Do those opposing climate action even know where the high ground is?
I think it's fair to say that a measure of how morally bankrupt your position is on an issue is related to how much you have to lie to rally public support for your position. (No, I'm not talking about that other issue currently dominating the news. I'm talking about climate change legislation.) Over the weekend, I read a story that related how even more fake letters opposing the climate change bill have been unearthed.
The basic story is this: A lobbying firm, hired by corporate interests opposed to passage of the American Clean Energy and Security Act, generated letters, which were mailed to congressional reps, supposedly from Average Joes and Janes telling how the legislation would adversely affect their lives. Average Joes just trying to make a buck. Except the letters weren't from Average Joes. The letters were created by fat cat lobbyists pretending to be Average Joes. Fat cat lobbyists representing corporations who don't want to see the U.S. address climate change in any meaningful way.
The fact is, opposition to meaningful action on climate change has ALWAYS depended on not just willful ignorance, but also on the intentional and sleazy spreading of misinformation. The entities generating the misinformation are hoping it will get picked up by the willfully ignorant. The willfully ignorant then run with it as if it were gospel truth, giving legs to the lie.
Let's review: When scientists (and one well known politician) first started sounding the alarm on climate change, they were laughed at as Chicken Littles. A certain oil company known for thin hulled tankers spent a lot of money funding anyone who would say it's all a bunch of nonsense.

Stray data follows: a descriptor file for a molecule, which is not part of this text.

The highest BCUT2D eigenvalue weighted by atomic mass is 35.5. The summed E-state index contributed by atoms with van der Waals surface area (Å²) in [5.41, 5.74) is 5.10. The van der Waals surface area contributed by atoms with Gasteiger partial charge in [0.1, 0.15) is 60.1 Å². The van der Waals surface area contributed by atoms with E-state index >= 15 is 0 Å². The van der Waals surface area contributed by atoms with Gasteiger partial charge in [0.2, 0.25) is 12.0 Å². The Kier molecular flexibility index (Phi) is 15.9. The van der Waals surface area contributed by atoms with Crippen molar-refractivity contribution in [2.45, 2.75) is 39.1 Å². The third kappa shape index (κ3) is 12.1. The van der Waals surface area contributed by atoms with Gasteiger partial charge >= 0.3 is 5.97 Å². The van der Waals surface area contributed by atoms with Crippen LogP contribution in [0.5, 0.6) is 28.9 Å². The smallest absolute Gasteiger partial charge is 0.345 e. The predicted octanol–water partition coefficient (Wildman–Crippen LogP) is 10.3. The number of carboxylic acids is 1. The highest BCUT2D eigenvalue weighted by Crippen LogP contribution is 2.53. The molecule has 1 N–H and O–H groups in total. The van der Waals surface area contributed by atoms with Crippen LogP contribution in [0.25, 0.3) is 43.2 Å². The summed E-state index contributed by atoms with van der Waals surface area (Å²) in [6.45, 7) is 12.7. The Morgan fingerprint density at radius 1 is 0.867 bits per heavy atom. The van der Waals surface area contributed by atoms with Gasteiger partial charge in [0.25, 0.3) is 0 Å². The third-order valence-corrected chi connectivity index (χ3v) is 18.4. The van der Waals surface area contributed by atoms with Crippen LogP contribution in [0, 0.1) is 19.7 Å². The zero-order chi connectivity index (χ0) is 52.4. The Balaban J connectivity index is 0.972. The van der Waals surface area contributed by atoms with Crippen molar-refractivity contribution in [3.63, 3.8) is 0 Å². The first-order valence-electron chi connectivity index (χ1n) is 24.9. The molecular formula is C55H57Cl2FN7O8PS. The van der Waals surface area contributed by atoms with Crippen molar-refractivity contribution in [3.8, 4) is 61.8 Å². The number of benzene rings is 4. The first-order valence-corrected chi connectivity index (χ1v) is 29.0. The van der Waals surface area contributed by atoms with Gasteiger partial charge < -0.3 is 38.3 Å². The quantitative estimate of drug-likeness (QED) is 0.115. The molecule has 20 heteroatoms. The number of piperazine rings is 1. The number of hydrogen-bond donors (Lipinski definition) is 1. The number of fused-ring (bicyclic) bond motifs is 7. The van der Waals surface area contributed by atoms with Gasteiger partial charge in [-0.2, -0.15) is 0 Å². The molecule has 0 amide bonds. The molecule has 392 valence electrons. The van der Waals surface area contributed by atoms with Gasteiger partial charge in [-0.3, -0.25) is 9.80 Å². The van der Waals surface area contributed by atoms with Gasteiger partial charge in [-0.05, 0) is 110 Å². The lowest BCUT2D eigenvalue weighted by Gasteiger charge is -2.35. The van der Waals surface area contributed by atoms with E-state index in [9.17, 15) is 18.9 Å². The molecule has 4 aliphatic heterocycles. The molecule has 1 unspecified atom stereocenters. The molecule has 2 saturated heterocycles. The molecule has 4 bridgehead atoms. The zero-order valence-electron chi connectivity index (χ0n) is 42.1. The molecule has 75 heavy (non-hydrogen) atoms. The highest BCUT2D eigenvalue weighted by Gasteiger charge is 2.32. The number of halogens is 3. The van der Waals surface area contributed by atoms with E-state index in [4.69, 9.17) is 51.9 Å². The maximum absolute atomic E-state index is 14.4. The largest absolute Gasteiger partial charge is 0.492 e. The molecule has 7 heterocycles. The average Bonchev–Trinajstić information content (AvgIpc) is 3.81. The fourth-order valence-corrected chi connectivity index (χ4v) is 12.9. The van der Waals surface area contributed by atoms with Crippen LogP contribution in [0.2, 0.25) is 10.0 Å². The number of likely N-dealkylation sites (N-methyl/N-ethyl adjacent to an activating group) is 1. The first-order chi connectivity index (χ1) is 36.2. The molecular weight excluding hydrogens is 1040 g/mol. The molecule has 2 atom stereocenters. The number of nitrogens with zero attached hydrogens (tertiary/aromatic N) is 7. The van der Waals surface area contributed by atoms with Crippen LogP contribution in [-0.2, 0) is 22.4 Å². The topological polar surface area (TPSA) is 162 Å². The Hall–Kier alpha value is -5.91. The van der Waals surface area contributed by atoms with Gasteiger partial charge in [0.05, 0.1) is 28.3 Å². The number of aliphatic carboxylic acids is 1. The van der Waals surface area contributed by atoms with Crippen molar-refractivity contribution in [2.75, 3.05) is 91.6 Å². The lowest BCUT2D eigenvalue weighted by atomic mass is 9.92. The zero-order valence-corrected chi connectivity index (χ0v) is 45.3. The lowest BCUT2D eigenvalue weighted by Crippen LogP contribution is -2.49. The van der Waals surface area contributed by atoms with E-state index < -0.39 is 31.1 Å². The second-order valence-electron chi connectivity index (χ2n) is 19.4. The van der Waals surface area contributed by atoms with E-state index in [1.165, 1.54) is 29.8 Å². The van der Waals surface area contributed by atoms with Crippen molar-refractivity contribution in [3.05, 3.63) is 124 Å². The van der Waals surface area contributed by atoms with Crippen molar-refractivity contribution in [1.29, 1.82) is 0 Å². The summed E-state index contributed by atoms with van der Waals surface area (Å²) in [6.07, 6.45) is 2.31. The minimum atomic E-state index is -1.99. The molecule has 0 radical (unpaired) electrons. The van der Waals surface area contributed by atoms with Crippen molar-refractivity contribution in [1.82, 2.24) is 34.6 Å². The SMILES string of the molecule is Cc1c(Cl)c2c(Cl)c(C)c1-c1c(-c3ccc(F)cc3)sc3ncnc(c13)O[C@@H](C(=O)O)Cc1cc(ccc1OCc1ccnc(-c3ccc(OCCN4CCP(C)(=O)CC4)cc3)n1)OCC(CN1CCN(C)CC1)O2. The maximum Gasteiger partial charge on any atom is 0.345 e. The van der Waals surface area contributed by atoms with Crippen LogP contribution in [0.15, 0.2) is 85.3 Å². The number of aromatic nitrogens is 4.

Fast forward a couple of years. Ok, maybe the climate is changing. Fine. But it's ridiculous to claim humans are causing it. Anyone who says so is a fool. After all, the earth has always cooled and warmed. (Not this much this quickly, but why quibble?) A certain oil company (known for stonewalling on reparations for wrecking a pristine Alaskan coastline) once again spent a lot of money funding anyone who would talk about "natural" over "manmade" causes.
Fast forward again: Well, sure, climate change is real. Did we ever say otherwise? We don't remember. And um, ok, it looks like humans are causing it after all. But we can't afford to do anything about it. By this time the oil company (known for dragging a case through the courts while Alaskans languished), has decided it's bad PR to fund deniers.
Whether the oil company's hand is in the current lobbying effort (I didn't check), there are plenty others crawling out from under rocks and stepping up to the plate to fund anyone willing to talk about the urgent need to not do anything at all. And, if they can't find actual people willing to talk about it, to make them up.
Now, it's possible that the proposed legislation isn't the perfect solution. From the perspective of many, in fact, it is not nearly enough. But if you have to generate fake grassroots letters in opposition, it's a good bet that you lack coherent arguments as to why the legislation is such a bad idea. In fact, it's a good bet that you don't so much care about the truth... which, in the case of oily corporations and their paid lobbyists spending money to oppose meaningful climate change action, has always been the case.